The California Court of Appeal for the Fourth District recently ruled that an employer may be held legally liable for an employee getting drunk at a company party and causing a fatal car accident. The case is entitled, Purton v. Marriott International Inc. (for a PDF of the full court opinion, click here).
Facts of the Case: Michael Landri was employed as a bartender for the Marriott Del Mar Hotel in San Diego, CA. The hotel was having its annual holiday party and Michael decided to “get the party started early” by consuming a couple of shots of Jack Daniels and some beer at home before leaving to go to the affair being held at the hotel. At the event, he continued to consume alcohol, including hard liquor, being served by one of the hotel managers who was acting as a bartender for the event. He apparently brought a flask with him to the party and the hotel manager filled the flask for him “to go.” After the party, another hotel employee drove a group of workers to Landri’s house. Landri stayed about 20 minutes without consuming any more alcohol and then attempted to drive a co-worker home. Landri drove reportedly at speeds upwards of 100 mph, rear ended a car and killed the other driver. His blood alcohol content was measured at 0.16 and he was convicted of gross vehicular manslaughter and sentenced to 6 years in prison. The family of the slain victim sued both him and his employer, Marriott Hotels. The trial court granted a Motion for Summary Judgment and dismissed the case on the basis that even the facts as viewed most favorable to the victim’s family would not be sufficient to hold the hotel liable for wrongful death.
Legal Issues: The main legal issue in this case stems from the legal doctrine of Respondeat Superior (a Latin phrase which literally translates, “let the master answer”) or vicarious liability. This is the legal theory by which an employer (or “principal”) can be held responsible for the acts, errors or omissions of their employee (or “agent”). Under California law, vicarious liability requires (at its most fundamental level) the proof of two elements as follows: (1) that the wrongdoer was an employee, agent, or acting on behalf of the employer/principal; and (2) at the time of the wrongful act, error or omission, the employee/agent was acting within the “course and scope” of the employment or agency relationship. (See: California Civil Jury Instruction 3701 based upon California Civil Code 2295, et.seq. and related statutes and cases. A related issue was was whether the employer is responsible when the wrongful acts alleged (in this case consumption of alcohol followed by driving) occur some on “company time” and some on the employee’s “own time.”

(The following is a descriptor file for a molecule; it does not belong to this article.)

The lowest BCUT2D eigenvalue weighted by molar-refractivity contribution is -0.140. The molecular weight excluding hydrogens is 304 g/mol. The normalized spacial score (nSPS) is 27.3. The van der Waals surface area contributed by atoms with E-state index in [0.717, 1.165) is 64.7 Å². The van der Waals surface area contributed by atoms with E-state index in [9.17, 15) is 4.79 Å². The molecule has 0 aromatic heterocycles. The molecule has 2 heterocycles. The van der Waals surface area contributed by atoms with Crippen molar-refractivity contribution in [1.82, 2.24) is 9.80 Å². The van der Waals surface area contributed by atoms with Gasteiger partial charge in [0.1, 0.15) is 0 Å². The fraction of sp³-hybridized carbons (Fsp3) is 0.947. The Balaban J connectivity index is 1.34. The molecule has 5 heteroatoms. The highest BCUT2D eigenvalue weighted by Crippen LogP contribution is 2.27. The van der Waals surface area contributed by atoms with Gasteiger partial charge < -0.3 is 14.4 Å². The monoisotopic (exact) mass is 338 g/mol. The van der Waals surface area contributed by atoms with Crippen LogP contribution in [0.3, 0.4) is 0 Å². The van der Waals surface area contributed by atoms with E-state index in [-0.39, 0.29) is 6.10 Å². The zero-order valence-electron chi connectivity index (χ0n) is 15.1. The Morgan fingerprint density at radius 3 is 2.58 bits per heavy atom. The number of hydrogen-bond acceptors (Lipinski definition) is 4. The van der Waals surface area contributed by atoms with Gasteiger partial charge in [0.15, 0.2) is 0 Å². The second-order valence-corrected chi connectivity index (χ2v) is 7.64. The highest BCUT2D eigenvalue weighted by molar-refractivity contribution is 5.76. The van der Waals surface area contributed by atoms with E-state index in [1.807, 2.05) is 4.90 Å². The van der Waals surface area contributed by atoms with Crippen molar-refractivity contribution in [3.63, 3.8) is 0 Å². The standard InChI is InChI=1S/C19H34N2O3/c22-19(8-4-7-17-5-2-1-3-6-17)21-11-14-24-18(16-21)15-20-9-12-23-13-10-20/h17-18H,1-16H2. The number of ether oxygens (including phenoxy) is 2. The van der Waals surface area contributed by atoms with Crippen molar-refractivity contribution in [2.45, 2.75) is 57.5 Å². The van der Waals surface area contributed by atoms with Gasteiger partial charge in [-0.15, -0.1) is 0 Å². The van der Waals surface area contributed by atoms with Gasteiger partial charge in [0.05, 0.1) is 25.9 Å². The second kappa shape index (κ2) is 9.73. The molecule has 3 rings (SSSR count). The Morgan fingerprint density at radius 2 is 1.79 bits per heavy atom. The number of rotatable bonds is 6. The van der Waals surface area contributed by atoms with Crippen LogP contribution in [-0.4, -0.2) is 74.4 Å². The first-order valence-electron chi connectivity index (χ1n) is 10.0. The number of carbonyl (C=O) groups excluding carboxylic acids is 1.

Legal Analysis: There was no dispute in this case that Michael Landri was an employee of Marriott Hotels. The dispute was whether he was acting “in the scope” of his employment with Marriott at the time he consumed alcohol and then attempted to drive under the influence causing the victim’s wrongful death. The victims family pointed out evidence that it was customary to consume alcohol during hotel events like the holiday party, that employees were allowed to finish drinks left over from customers, do shots of liquor served by managers, taste new drinks and otherwise consume alcohol routinely while on shift. They further argued that Marriott benefited from the party by promoting employer-employee relations and morale. Marriott argued that consumption of alcohol by the employee was not within his “job description” per se and, further, that they shouldn’t be responsible for the employee’s consumption of alcohol on his own both before and after the office party.
The appellate court sided with the family of the victim killed. They held that a reasonable judge or jury could determine that the legal cause of death (Landri’s intoxication) occurred during his employment activities with the hotel. The Court was also not persuaded by Marriott’s argument that their liability ended when they dropped Landri home safe. They court reasoned as follows:cutting off an employer’s potential liability as a matter of law simply because an employee reaches home,” the court added. Instead, “the employer’s potential liability under these circumstances continues until the risk that was created within the scope of the employee’s employment dissipates.”
Why is this decision important to Californians injured by drunk drivers? Many times, drunk drivers have little or no insurance which leaves victims and their families without a pocket of recovery. This case holds that an employer who condones drinking at job functions may be financial responsible if their employee injures or kills another person even after they leave an event. As stated by the court, “[I]f a commercial enterprise chooses to allow its employees to consume alcoholic beverages for the benefit of the enterprise, fairness requires that the enterprise should bear the burden of injuries proximately caused by the employees’ consumption . . ..”
2. For discussion of the development of the legal concept of Respondeat superior dating back to English common law go to: http://en.wikipedia.org/wiki/Respondeat_superior